Note that cmp is just a sub that doesn't affect the destination.

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Before the ">" operator can be evaluated, the operands on both sides need to be (conceptually) converted to the same type. In this case (not sure if it's "standard", or just the whim of the compiler) the -1 is converted to unsigned. -1 is, of course, 0xFFFFFFFF, and that's larger, in an unsigned compare, than 0x0000000A, though in a signed compare it's smaller (because the high-order bit is the sign bit, and signed negative numbers are almost always represented in "twos-complement").

"Under the hood" I suspect that on your CPU the resulting condition code has both signed and unsigned sections, and the difference between the two results has to do with how the condition code is checked, rather than the compare itself.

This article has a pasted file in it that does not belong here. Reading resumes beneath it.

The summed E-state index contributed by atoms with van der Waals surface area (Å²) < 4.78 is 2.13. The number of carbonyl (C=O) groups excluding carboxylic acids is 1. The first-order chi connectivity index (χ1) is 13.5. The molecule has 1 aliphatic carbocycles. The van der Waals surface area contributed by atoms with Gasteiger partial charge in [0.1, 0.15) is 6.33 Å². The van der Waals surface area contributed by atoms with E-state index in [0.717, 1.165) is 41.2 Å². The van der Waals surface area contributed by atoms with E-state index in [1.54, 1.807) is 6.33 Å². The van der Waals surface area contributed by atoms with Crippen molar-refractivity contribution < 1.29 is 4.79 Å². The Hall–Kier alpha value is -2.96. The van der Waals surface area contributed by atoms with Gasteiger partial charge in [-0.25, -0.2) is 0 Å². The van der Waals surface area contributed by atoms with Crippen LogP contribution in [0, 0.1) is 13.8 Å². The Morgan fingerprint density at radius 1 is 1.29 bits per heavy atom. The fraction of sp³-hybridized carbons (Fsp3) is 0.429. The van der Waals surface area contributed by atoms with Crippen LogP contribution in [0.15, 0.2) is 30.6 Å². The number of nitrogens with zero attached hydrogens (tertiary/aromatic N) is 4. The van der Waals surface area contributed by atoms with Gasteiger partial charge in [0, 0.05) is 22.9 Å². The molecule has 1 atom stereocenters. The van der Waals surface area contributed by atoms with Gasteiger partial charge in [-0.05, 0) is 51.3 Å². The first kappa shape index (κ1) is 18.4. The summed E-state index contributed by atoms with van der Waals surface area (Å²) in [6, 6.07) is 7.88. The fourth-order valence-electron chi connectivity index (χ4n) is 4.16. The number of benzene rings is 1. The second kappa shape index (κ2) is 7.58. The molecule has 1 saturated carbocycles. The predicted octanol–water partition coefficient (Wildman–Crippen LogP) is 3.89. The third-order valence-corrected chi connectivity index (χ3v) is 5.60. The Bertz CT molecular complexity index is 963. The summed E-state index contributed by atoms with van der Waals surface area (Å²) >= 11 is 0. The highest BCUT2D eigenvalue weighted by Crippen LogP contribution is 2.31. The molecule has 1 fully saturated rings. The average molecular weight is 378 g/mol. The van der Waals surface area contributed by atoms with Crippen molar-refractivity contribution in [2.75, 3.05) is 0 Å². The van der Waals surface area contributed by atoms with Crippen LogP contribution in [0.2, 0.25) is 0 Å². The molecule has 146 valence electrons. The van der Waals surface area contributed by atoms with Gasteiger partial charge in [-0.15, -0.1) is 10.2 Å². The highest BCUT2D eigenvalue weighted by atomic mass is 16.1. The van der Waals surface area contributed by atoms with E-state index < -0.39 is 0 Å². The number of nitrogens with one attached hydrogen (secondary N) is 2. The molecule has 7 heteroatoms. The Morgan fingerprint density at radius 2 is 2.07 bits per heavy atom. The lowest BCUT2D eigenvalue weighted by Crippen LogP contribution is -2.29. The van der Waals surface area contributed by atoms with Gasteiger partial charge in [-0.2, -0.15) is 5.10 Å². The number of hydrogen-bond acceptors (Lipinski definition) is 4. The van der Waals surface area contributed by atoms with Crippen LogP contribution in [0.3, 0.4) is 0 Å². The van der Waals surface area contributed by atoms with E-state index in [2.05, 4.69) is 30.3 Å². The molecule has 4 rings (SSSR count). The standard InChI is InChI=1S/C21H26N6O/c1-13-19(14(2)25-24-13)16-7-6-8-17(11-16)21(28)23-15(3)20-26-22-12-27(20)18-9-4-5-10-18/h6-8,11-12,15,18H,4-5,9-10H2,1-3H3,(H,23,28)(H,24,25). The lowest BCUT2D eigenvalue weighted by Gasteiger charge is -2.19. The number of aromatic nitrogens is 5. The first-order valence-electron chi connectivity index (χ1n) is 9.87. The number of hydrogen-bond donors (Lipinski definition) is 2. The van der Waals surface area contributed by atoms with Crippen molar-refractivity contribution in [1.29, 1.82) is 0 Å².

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This is why it's always wise to explicitly cast numbers to the desired form when doing compares, rather than relying on implicit conversions. It's hard to remember all the implicit conversion rules and predict how they will be applied. –  Hot Licks May 28 '11 at 14:19

When you compare an unsigned int and a signed int, the signed int is converted to unsigned int. Converting a negative signed int to a unsigned int is done by adding UINT_MAX + 1.

So -1 is converted to UINT_MAX + 1 - 1 = UINT_MAX which is superior to 10.

See also What's the difference between the "unsigned preserving" and "value preserving" rules?